With initial acquisitions largely accomplished, focus now turns to connecting communities with access at trail’s north endpoint. The goal: access for and connection to Kootenai and Ponderay.
And the first phase of the next phase is rigorous planning with the cities and trail stakeholders. Read about this critical next phase and two new Request for Proposals to assist the process. Read our press release below.
Friends of Pend d’Oreille Bay Trail and Ponderay Seeking Consultants
SANDPOINT – Lesson No. 1 from several years of effort to develop a public trail along the shoreline of Lake Pend Oreille: Planning pays off.
So now that the campaign to purchase a critical link for the Pend d’Oreille Bay Trail is nearly complete, trail advocates have turned their attention to the next steps necessary to complete the Pend dOreille Bay Trail.
And step No. 1 is more planning.
“It’s great that the public can now enjoy access to Lake Pend Oreille along a shoreline trail,” said Larry Davidson, president of the non-profit group Friends of the Pend d’Oreille Bay Trail.
“However, our work isn’t done,” Davidson said. “Now it’s an out and back experience from the south end, and people in Kootenai and Ponderay still don’t have direct access from the north end. Also, we might want more amenities in the future. So we need better direction on where to go from here.”
The City of Ponderay and the Friends of the Pend d’Oreille Bay Trail have released two requests for proposals (RFPs) to help address these issues.
The city’s request is for a “Neighborhood Sub Area Plan” that will help guide decisions about the location and size of a railroad underpass, contaminated property cleanup and the type of development that could occur on both the lakeshore and the west side of the tracks.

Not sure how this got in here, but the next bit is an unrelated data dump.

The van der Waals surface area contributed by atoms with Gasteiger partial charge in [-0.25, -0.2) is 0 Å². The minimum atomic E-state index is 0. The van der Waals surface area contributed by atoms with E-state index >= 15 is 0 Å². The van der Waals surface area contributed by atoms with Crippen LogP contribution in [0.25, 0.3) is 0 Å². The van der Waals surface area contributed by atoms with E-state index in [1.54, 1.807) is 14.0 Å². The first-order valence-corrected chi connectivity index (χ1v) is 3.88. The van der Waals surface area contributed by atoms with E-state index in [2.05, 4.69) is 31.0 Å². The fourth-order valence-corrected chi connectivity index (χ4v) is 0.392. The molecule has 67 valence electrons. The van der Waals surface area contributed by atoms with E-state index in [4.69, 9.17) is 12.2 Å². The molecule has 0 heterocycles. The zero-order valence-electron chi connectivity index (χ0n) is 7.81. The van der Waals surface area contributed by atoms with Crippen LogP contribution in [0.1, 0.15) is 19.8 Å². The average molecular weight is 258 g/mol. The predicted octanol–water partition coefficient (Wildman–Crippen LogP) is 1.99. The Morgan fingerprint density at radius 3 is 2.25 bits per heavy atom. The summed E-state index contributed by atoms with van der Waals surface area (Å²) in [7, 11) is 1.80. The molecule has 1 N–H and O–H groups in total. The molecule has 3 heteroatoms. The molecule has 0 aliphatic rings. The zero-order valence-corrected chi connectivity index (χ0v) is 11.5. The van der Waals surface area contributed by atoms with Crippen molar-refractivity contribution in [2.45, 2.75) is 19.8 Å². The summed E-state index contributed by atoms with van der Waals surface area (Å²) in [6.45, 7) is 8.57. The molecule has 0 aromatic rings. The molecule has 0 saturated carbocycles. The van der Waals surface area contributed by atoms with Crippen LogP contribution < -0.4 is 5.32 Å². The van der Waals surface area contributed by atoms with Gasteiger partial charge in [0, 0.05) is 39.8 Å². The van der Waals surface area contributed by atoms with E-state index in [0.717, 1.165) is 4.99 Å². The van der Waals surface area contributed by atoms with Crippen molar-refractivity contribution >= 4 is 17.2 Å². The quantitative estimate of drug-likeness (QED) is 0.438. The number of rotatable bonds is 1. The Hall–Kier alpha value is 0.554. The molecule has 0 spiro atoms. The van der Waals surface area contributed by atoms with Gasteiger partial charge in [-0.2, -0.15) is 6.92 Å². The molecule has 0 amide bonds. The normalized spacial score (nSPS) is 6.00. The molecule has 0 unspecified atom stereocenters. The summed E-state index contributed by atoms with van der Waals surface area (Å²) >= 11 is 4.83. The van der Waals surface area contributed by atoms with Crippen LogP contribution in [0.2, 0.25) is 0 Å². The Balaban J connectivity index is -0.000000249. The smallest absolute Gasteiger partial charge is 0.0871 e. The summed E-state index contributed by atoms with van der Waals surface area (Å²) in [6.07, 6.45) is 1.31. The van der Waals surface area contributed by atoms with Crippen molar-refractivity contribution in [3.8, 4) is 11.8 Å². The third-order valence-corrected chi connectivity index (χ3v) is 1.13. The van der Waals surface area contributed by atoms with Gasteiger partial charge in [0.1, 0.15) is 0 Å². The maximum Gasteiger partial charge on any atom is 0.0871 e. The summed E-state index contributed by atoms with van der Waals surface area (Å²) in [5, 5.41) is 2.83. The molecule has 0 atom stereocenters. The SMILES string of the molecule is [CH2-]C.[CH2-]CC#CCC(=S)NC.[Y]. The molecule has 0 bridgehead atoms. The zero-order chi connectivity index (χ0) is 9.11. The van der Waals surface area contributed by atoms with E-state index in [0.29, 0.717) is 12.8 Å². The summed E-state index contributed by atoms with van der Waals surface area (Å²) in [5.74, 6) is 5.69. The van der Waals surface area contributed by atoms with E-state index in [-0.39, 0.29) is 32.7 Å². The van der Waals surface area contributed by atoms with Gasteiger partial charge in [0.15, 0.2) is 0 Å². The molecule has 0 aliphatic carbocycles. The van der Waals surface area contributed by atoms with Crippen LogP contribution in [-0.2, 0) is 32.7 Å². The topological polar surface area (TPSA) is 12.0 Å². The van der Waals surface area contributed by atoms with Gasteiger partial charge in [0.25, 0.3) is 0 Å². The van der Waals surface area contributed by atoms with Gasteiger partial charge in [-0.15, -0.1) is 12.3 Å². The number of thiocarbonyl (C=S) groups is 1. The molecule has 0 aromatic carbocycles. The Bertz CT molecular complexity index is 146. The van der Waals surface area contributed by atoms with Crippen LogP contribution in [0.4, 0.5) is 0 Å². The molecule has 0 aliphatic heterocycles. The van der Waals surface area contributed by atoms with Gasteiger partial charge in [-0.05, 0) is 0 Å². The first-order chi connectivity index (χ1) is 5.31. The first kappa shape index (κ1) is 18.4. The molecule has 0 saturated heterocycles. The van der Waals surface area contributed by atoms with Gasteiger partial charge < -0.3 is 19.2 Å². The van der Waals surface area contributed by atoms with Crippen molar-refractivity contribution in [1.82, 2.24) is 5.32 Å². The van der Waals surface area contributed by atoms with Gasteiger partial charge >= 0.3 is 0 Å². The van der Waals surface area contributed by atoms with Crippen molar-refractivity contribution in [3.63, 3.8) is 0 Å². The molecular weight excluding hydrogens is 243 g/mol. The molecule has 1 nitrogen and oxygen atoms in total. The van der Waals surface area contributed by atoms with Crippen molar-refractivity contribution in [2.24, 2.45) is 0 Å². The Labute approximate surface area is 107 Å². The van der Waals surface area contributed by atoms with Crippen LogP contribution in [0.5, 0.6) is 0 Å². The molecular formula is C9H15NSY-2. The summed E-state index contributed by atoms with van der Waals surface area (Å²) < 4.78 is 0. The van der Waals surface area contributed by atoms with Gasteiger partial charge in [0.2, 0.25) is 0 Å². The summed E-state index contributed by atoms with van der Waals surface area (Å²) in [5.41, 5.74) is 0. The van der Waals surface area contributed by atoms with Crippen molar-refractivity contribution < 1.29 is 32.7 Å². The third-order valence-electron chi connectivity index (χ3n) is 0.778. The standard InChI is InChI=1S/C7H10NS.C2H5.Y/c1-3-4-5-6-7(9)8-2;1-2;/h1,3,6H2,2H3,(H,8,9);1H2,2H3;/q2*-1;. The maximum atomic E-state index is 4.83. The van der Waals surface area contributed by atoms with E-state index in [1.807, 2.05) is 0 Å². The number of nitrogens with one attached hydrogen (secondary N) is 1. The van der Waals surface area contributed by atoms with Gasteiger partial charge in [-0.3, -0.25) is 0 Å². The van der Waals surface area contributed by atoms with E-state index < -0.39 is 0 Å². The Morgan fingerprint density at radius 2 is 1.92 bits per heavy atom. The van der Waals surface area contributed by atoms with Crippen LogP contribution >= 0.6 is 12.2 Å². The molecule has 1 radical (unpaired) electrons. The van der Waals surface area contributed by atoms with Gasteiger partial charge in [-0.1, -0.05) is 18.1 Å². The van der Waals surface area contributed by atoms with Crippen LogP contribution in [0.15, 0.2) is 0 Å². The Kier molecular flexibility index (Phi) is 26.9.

A companion planning effort will be the “Master Trail and Interpretive Plan” for the length of the trail, from Sandpoint’s City Beach to the Bonner County Historical Society’s proposed museum site in Kootenai.
In 2010, the Friends published the Pend d’Oreille Bay Trail Concept Plan, a two-year award-winning community planning effort that was made possible with the help of a National Park Service technical services grant.
The Concept Plan gave general direction and a 30,000-foot view of the trail. But some of the proposed elements in the Concept Plan are no longer relevant because of changing circumstances. The Master Trail and Interpretive Plan will give more detail and provide cost estimates. The plan will also focus on how to share the natural and cultural history stories of the local area.
Some of the most difficult questions are related to how to connect the shoreline to Ponderay and Kootenai. Ponderay’s Sub Area Plan will help answer those. The project area for both plans also includes Brownfields sites on the shoreline that are contaminated from historic mine smelting operations.
The City of Ponderay and Idaho Department of Environmental Quality are currently working on a plan for cleaning up the sites, which are contaminated with lead and other heavy metals. The current public portion of the Pend d’Oreille Bay Trail stops short of those properties.
“We want a plan that can help guide public parkland and private property redevelopment of the Brownfields sites on the lakeshore in a manner fitting with our local values,” said Erik Brubaker, Ponderay City Planner. “We also want to give our town a presence on the lake, both for the quality of life for our residents and to give people another reason to visit Ponderay.
“Highway 200 is our Route 66,” he added, “and right now you can pass through Ponderay and have no idea that a pretty nice lake is right over there.”
Ponderay and the Friends hope to have consultants hired by the end of the summer. The planning is being entirely funded through grants from the LOR Foundation, a Wyoming-based family foundation dedicated to enhancing livability in the rural intermountain west.
Because the Master Trail and Interpretive Plan will cross jurisdictional lines, it is being overseen by an interagency committee of planners from the cities of Sandpoint, Ponderay, Kootenai and Bonner County, as well as members of the board of the Friends of the Pend d’Oreille Bay Trail.
Meanwhile, the City of Ponderay plans to purchase the final parcel of four waterfront lots this fall owned by the Hall family that are in the trail corridor. In November, the Friends announced the successful completion of a $400,000 capital campaign to cover the cost of that purchase.
The four parcels stretch along nearly a mile of shoreline from Sandpoint’s water treatment plant and the historic Humbird Mill ruins in the south, past the Elks Golf Course to within a few hundred feet of Black Rock, the old smelter site.
Potential applicants can get copies of the RFPs through the City of Ponderay and City of Sandpoint websites: www.cityofponderay.org and www.cityofsandpoint.com/POBT/.